38,061

 

Cost of goods sold

 

 

4,814

 

 

 

7.6

%

 

 

3,487

 

 

 

13.7

%

 

 

1,327

 

Gross profit

 

 

58,639

 

 

 

92.4

%

 

 

21,905

 

 

 

86.3

%

 

 

36,734

 

Operating expenses:

 

 

 

 

 

 

 

 

 

 

 

 

 

 

 

Research and development

 

 

11,630

 

 

 

18.3

%

 

 

3,628

 

 

 

14.3

%

 

 

8,002

 

Selling, general and administrative

 

 

42,897

 

 

 

67.6

%

 

 

18,880

 

 

 

74.4

%

 

 

24,017

 

Total operating expenses

 

 

54,527

 

 

 

85.9

%

 

 

22,508

 

 

 

88.7

%

 

 

32,019

 

Income (loss) from operations

 

 

4,112

 

 

 

6.5

%

 

 

(603

)

 

 

(2.4

%)

 

 

4,715

 

Other income (expense)

 

 

 

 

 

 

 

 

 

 

 

 

 

 

 

Interest income

 

 

35

 

 

 

0.1

%

 

 

146

 

 

 

0.6

%

 

 

(111

)

Interest expense

 

 

(74

)

 

 

(0.1

%)

 

 

(463

)

 

 

(1.8

%)

 

 

389

 

Change in fair value of warrant liabilities

 

 

 

 

 

0.0

%

 

 

(2,884

)

 

 

(11.4

%)

 

 

2,884

 

Other expenses

 

 

7

 

 

 

0.0

%

 

 

 

 

 

0.0

%

 

 

7

 

Total other expenses, net

 

 

(32

)

 

 

0.0

%

 

 

(3,201

)

 

 

(12.6

%)

 

 

3,169

 

Income (loss) before income taxes

 

$

4,080

 

 

 

6.5

%

 

$

(3,804

)

 

 

(15.0

%)

 

$

7,884

 

Revenue. Revenue increased $38.1 million, or 149.9%, to $63.5 million during the three months ended June 30, 2021, compared to $25.4 million during the three months ended June 30, 2020. The increase in revenue was due primarily to an increase in the number of products sold. Revenue for the three months ended June 30, 2020 was also negatively impacted by a rapid deceleration in the number of products sold due to the COVID-19 pandemic.

Cost of Goods Sold and Gross Margin. Cost of goods sold increased $1.3 million, or 38.1%, to $4.8 million during the three months ended June 30, 2021, compared to $3.5 million during the three months ended June 30, 2020. This increase was due to the increase in the number of products sold and additional manufacturing overhead costs incurred as we invested significantly in our operational infrastructure to support anticipated future growth. Gross margin for the three months ended June 30, 2021 increased to 92.4%, compared to 86.3% for the three months ended June 30, 2020, due primarily to $1.1 million in idle production capacity costs associated with the COVID-19 pandemic recognized in 2020, combined with improved operating leverage and a change in product mix.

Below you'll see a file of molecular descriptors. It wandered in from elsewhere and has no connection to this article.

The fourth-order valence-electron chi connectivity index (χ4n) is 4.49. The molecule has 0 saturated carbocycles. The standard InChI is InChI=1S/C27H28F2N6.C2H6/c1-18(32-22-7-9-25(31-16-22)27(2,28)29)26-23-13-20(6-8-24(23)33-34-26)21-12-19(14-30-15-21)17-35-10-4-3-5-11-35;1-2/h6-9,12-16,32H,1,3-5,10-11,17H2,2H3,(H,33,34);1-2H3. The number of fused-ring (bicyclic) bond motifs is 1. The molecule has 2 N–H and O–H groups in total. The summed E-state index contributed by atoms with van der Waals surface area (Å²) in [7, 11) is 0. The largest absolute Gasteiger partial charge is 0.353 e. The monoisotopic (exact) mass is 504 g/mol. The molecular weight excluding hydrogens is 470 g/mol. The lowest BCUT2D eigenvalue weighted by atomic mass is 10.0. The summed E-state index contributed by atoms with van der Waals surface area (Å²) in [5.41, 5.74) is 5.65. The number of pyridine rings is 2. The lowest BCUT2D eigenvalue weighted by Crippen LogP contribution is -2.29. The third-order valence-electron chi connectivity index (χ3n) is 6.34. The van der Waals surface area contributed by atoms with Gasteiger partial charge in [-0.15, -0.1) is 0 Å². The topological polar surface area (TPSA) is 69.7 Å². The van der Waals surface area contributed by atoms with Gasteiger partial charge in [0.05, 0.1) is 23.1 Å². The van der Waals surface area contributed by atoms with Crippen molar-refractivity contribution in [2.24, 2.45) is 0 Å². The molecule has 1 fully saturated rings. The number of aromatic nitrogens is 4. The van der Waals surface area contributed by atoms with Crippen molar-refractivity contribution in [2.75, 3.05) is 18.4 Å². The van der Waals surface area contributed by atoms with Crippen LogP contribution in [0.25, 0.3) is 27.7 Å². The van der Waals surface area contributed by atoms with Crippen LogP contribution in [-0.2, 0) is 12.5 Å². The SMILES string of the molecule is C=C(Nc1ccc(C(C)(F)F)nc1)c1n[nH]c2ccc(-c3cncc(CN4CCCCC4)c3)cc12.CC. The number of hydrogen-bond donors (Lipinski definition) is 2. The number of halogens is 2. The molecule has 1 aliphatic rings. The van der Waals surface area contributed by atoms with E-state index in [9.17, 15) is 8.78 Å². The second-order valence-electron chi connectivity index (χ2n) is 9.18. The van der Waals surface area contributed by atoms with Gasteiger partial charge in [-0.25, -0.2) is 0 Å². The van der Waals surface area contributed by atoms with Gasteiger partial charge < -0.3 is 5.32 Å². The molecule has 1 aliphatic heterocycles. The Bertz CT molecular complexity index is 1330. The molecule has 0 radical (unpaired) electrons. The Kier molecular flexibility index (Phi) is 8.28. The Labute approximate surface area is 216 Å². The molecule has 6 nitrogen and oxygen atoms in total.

Research and Development Expenses. R&D expenses increased $8.0 million, or 220.6%, to $11.6 million during the three months ended June 30, 2021, compared to $3.6 million during the three months ended June 30, 2020. The increase in R&D expenses was primarily due to increases of $4.1 million of personnel-related expenses, $1.5 million in materials and supplies, $1.0 million of clinical study and registry expenses, and $0.8 million in professional fees, in support of our growth drivers to increase our new product pipeline and build the clinical evidence base.

Selling, General and Administrative Expenses. SG&A expenses increased $24.0 million, or 127.2%, to $42.9 million during the three months ended June 30, 2021, compared to $18.9 million during the three months ended June 30, 2020. The increase in SG&A costs was primarily due to an increase of $17.7 million in personnel-related expenses as a result of increased headcount across our organization and increased commissions due to higher revenue, an increase of $1.7 million in professional fees, an increase of $1.7 million in travel costs, an increase of $0.7 million in sales & marketing, an increase of $0.6 million in depreciation and software license fees, and an increase of $0.5 million in insurance costs.

Interest Income. Interest income decreased by $111,000 or 76.0% to $35,000 during the three months ended June 30, 2021, compared to $146,000 during the three months ended June 30, 2020. The decrease in interest income was primarily due to lower interest rates during the three months ended June 30, 2021, compared to the three months ended June 30, 2020.

Interest Expense. Interest expense decreased by $389,000 or 84.0% to $74,000 during the three months ended June 30, 2021, compared to $463,000 during the three months ended June 30, 2020. This decrease was primarily due to lower average borrowings under our credit facilities during the three months ended June 30, 2021.